You will not be able to observe the Sun and transit safely using the unaided eye, or by looking through a telescope without a properly designed filter. Mercury will also appear very small (less than 1/150th of the diameter of the Sun) and so you will not be able to see the planet without using one of the methods below.
Option 1: Online Viewing
This is obviously completely safe for your eyes, and a good standby in bad weather. Several observatories and astronomical organisations will be showing live streams of the tranisit. You can see live streams on the following sites:
Option 2: Optical Projection
Pinhole cameras will not work for viewing a transit of Mercury. You will need to use some binoculars (or a small telescope) to project it.
Do not look through the binoculars (or telescope), or place your hand or anything flammable in front of the eyepiece.
Trace the binocular lenses onto the side of a cardboard box. Cut out two eye piece lenses and place the binoculars through. Cover one lens with a lens cover or duct tape, and seal around the binoculars’ eye holes to ensure no additional light is getting through. Point the binoculars towards the Sun while holding a piece of white cardboard about 30cm behind the eyepiece. It may take a little effort to find the image of the Sun but once you do, focus the binoculars to create a sharp image of the Sun.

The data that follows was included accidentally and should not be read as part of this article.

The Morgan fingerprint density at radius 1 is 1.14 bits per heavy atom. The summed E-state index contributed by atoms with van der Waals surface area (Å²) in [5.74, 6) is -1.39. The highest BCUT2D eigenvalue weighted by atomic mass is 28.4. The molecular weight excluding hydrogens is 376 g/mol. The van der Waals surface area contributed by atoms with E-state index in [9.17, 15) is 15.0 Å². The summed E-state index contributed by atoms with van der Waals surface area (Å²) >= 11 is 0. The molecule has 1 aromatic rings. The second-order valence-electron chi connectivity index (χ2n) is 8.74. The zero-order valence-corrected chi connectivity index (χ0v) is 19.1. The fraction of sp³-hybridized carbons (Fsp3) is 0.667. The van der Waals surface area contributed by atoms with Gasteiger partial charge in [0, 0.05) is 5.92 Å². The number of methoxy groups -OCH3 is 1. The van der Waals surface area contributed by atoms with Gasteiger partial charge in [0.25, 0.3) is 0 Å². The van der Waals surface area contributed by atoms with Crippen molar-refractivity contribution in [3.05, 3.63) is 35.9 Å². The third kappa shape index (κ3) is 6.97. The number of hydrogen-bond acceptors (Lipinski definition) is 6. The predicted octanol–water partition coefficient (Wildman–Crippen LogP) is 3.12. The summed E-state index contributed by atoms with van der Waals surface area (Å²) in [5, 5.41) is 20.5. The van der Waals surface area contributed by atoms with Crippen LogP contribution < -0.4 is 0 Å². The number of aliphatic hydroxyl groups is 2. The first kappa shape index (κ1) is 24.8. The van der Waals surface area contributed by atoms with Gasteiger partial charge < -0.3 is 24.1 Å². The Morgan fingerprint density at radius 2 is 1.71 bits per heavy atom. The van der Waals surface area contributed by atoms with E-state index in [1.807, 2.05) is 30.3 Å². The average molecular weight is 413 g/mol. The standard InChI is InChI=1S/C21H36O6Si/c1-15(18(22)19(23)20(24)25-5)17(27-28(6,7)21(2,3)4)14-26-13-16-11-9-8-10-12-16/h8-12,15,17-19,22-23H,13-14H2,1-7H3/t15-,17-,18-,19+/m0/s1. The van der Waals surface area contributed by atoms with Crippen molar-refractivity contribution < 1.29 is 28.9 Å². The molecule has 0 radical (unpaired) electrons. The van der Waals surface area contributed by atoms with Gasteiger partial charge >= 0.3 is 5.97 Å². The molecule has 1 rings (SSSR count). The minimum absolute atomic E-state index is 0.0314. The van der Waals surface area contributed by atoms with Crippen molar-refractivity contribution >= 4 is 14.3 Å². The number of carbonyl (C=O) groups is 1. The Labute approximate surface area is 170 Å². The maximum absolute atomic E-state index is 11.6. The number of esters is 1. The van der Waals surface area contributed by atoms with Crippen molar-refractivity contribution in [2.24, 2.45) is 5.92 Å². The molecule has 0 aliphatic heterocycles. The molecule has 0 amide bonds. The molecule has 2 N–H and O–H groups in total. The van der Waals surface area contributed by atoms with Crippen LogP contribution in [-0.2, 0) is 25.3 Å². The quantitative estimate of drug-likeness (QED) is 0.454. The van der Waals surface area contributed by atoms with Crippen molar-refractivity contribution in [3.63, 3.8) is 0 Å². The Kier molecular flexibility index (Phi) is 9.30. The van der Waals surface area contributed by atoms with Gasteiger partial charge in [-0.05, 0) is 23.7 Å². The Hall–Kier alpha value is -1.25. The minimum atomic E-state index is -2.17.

Option 3: Telescopic Viewing
If you already have a telescope you must ensure you have a good quality filter over the telescope’s objective, or in a reflector, the open end of the tube. This must be obtained from a reputable astronomical supplier and meet the relevant safety standards.
You should never use the filter at the eyepiece end as it may crack or melt in the concentrated heat.
Viewing with a telescope and properly designed filter will give the best views of sunspots and the clearest view of the silhouetted disk of Mercury.
To find out more about watching the transit safely, watch this brilliant video from the Society for Popular Astronomy